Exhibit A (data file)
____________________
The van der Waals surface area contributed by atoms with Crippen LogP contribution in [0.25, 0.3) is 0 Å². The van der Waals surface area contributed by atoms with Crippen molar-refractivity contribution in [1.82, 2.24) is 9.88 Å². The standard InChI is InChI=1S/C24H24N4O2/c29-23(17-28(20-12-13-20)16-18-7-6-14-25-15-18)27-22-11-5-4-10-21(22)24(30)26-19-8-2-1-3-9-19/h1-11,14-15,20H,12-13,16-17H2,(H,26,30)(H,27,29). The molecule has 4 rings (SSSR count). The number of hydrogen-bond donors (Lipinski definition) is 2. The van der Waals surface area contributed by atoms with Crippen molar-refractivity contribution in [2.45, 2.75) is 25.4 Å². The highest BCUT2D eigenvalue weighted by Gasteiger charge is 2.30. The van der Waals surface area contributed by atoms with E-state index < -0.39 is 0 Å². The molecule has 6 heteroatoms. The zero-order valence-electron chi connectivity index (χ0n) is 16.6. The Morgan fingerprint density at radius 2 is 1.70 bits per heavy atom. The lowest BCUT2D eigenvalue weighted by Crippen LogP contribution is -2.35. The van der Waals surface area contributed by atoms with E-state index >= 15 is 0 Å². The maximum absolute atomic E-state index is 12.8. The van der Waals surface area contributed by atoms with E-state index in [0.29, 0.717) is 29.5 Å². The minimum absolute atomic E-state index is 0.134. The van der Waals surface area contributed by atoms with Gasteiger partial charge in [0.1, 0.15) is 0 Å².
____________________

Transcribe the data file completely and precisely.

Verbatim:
The van der Waals surface area contributed by atoms with Crippen LogP contribution in [0.25, 0.3) is 0 Å². The van der Waals surface area contributed by atoms with Crippen molar-refractivity contribution in [1.82, 2.24) is 9.88 Å². The standard InChI is InChI=1S/C24H24N4O2/c29-23(17-28(20-12-13-20)16-18-7-6-14-25-15-18)27-22-11-5-4-10-21(22)24(30)26-19-8-2-1-3-9-19/h1-11,14-15,20H,12-13,16-17H2,(H,26,30)(H,27,29). The molecule has 4 rings (SSSR count). The number of hydrogen-bond donors (Lipinski definition) is 2. The van der Waals surface area contributed by atoms with Crippen molar-refractivity contribution in [2.45, 2.75) is 25.4 Å². The highest BCUT2D eigenvalue weighted by Gasteiger charge is 2.30. The van der Waals surface area contributed by atoms with E-state index < -0.39 is 0 Å². The molecule has 6 heteroatoms. The zero-order valence-electron chi connectivity index (χ0n) is 16.6. The Morgan fingerprint density at radius 2 is 1.70 bits per heavy atom. The lowest BCUT2D eigenvalue weighted by Crippen LogP contribution is -2.35. The van der Waals surface area contributed by atoms with E-state index >= 15 is 0 Å². The maximum absolute atomic E-state index is 12.8. The van der Waals surface area contributed by atoms with E-state index in [0.29, 0.717) is 29.5 Å². The minimum absolute atomic E-state index is 0.134. The van der Waals surface area contributed by atoms with Gasteiger partial charge in [0.1, 0.15) is 0 Å².